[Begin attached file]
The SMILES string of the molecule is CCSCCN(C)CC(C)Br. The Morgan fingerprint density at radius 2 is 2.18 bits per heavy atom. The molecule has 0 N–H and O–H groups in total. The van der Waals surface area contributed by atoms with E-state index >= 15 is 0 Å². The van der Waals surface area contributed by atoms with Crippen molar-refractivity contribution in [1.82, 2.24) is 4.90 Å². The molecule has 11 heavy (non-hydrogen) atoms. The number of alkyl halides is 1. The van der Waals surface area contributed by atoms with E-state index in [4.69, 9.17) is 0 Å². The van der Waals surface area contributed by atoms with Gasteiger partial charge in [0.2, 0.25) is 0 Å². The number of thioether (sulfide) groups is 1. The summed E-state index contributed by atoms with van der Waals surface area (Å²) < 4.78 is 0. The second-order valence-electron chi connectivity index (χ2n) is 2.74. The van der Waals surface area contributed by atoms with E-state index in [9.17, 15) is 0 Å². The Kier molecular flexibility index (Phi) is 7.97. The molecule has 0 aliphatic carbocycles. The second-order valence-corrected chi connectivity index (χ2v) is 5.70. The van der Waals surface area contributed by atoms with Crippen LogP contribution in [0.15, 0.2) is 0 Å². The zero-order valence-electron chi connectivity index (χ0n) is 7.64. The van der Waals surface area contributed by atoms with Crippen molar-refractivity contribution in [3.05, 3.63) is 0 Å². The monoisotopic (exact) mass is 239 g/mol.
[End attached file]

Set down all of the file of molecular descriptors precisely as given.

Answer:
The SMILES string of the molecule is CCSCCN(C)CC(C)Br. The Morgan fingerprint density at radius 2 is 2.18 bits per heavy atom. The molecule has 0 N–H and O–H groups in total. The van der Waals surface area contributed by atoms with E-state index >= 15 is 0 Å². The van der Waals surface area contributed by atoms with Crippen molar-refractivity contribution in [1.82, 2.24) is 4.90 Å². The molecule has 11 heavy (non-hydrogen) atoms. The number of alkyl halides is 1. The van der Waals surface area contributed by atoms with E-state index in [4.69, 9.17) is 0 Å². The van der Waals surface area contributed by atoms with Gasteiger partial charge in [0.2, 0.25) is 0 Å². The number of thioether (sulfide) groups is 1. The summed E-state index contributed by atoms with van der Waals surface area (Å²) < 4.78 is 0. The second-order valence-electron chi connectivity index (χ2n) is 2.74. The van der Waals surface area contributed by atoms with E-state index in [9.17, 15) is 0 Å². The Kier molecular flexibility index (Phi) is 7.97. The molecule has 0 aliphatic carbocycles. The second-order valence-corrected chi connectivity index (χ2v) is 5.70. The van der Waals surface area contributed by atoms with Crippen LogP contribution in [0.15, 0.2) is 0 Å². The zero-order valence-electron chi connectivity index (χ0n) is 7.64. The van der Waals surface area contributed by atoms with Crippen molar-refractivity contribution in [3.05, 3.63) is 0 Å². The monoisotopic (exact) mass is 239 g/mol.